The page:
AFT affiliates challenge Louisiana education initiatives
The Louisiana Federation of Teachers filed two lawsuits on June 7 challenging the legality of Gov. Bobby Jindal's signature education initiatives, which allow public funds to be used to pay for private and religious school vouchers, and which make sweeping changes in the way schools are operated and in how teachers are hired, fired and paid.
"In the haste to steamroll these bills through the Legislature, the constitution was often treated like little more than a list of inconvenient suggestions," LFT president Steve Monaghan says. "The passage of these laws has elevated legal challenges to acts of civic responsibility."
Act 1 changes tenure laws, hiring and firing policies, and compensation. It removes teacher employment from the jurisdiction of school boards, and redefines the role of local school superintendents.
Act 2 radically redefines public education by expanding the state's voucher program, which pays tuition to private and religious schools, taking the funding for vouchers from public education's Minimum Foundation Program (MFP). The MFP is a formula for funding public elementary and secondary schools; the law changed the formula to include private and religious schools, virtual online schools, corporate and industry providers, and even higher education institutions. It also includes an entirely new category of charter schools to be created by unelected, largely unaccountable bodies that have the same authority as local school boards.
Both lawsuits charge that the Legislature violated the constitution by bundling what should have been a number of different bills into just two instruments. The state constitution clearly states that every bill "shall be confined to one object."
"By cramming so many objectives into just two bills, public comment and debate were stifled," Monaghan says. "Legislators were given little information about the bills, and appeared intimidated into passing them without adequate debate and oversight."
The LFT's objections to Act 2 extend to the adoption of the Minimum Foundation Program. The resolution barely passed the House of Representatives on a 51-49 vote. The speaker of the House ruled that the usual majority vote of 53 members wasn't needed. "Even the speaker made a mockery of the rule of law when he said there is a 'history that the House has not always followed constitutional procedure on this issue,' " Monaghan says.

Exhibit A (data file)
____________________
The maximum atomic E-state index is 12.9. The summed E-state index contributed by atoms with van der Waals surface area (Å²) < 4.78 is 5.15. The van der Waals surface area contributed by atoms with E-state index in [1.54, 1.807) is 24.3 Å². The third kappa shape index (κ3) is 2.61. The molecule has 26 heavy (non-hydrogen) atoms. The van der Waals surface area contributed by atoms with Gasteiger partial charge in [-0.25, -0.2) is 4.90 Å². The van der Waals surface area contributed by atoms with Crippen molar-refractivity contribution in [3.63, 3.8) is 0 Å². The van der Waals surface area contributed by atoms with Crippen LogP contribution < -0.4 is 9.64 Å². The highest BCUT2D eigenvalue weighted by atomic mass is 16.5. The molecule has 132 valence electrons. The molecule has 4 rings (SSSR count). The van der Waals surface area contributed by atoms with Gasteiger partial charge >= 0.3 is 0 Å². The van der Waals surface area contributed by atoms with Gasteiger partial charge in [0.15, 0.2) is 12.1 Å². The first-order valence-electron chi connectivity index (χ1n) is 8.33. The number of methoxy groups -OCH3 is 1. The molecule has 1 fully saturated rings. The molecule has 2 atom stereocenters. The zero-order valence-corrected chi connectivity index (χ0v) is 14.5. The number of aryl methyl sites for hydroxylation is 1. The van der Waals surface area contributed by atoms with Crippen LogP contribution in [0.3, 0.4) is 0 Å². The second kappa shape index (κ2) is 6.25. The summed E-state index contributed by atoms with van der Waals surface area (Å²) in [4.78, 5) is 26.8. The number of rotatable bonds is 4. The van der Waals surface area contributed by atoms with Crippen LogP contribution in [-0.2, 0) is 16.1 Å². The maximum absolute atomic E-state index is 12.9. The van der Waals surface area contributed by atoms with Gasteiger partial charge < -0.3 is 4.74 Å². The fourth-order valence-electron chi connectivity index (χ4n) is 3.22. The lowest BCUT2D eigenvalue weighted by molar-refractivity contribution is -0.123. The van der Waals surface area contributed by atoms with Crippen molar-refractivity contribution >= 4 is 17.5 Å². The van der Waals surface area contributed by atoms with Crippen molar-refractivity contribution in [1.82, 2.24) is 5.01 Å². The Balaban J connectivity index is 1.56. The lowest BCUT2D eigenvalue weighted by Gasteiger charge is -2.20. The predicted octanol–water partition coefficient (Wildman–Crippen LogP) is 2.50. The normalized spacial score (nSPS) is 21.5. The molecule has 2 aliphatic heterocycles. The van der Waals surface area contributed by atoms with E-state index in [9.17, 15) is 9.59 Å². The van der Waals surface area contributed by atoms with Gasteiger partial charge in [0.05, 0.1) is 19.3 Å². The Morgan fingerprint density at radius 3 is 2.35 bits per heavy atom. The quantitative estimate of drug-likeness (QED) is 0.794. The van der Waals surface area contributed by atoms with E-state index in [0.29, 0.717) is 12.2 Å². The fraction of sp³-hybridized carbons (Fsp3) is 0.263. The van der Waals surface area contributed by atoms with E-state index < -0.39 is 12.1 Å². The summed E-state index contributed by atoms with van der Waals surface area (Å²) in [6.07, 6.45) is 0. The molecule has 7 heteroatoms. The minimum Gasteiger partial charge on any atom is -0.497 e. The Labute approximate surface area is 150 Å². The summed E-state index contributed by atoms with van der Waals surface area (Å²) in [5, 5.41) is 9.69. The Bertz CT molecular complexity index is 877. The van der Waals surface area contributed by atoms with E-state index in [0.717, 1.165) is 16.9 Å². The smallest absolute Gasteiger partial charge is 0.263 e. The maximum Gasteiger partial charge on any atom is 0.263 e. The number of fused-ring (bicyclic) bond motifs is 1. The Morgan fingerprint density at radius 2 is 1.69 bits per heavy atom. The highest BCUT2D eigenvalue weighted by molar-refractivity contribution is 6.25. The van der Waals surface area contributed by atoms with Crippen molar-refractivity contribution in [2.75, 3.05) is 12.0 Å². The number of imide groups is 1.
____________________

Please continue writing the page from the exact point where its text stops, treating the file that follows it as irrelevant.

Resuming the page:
The LFT's specific challenges to Act 1's bundled objectives, each of which should have been a separate bill, include:
- It changes the contractual relationship between local school boards and their superintendents.
- It strips the authority to hire and fire teachers from school boards and gives it to superintendents.
- It gives superintendents sole authority to determine reduction-in-force policies.
- It creates a new section of law regarding how teacher salaries will be determined.
- It changes due process rights that teachers have under law.
The LFT's allegations about Act 2 go deeper than the inappropriate bundling of objectives. Included in the suit are charges that the act:
- Unconstitutionally diverts MFP funds from public schools to private and religious institutions, citing Article VIII, Section 13(b), which states that the formula "shall be used to determine the cost of a minimum foundation program of education in all public elementary and secondary schools as well as to equitably allocate the funds to parish and city school systems";
- Diverts funds approved by local voters for specific purposes to private, religious and charter schools that were not included in the ballot language; and
- Was adopted in violation of the Louisiana Constitution, which specifies the number of votes an item must receive in order to be appropriately adopted by the Legislature.
"For those who may once more attempt to hide their disrespect for the rule of law and the people's constitution behind a façade of faceless children, we would assert that it is out of love and respect for the fate of every child that we must challenge these unconstitutional acts," Monaghan says.
The state of Louisiana is named as defendant in the lawsuit against Act 1, while the defendant in the suit challenging Act 2 is the Louisiana Board of Elementary and Secondary Education. [Louisiana Federation of Teachers press release]
June 11, 2012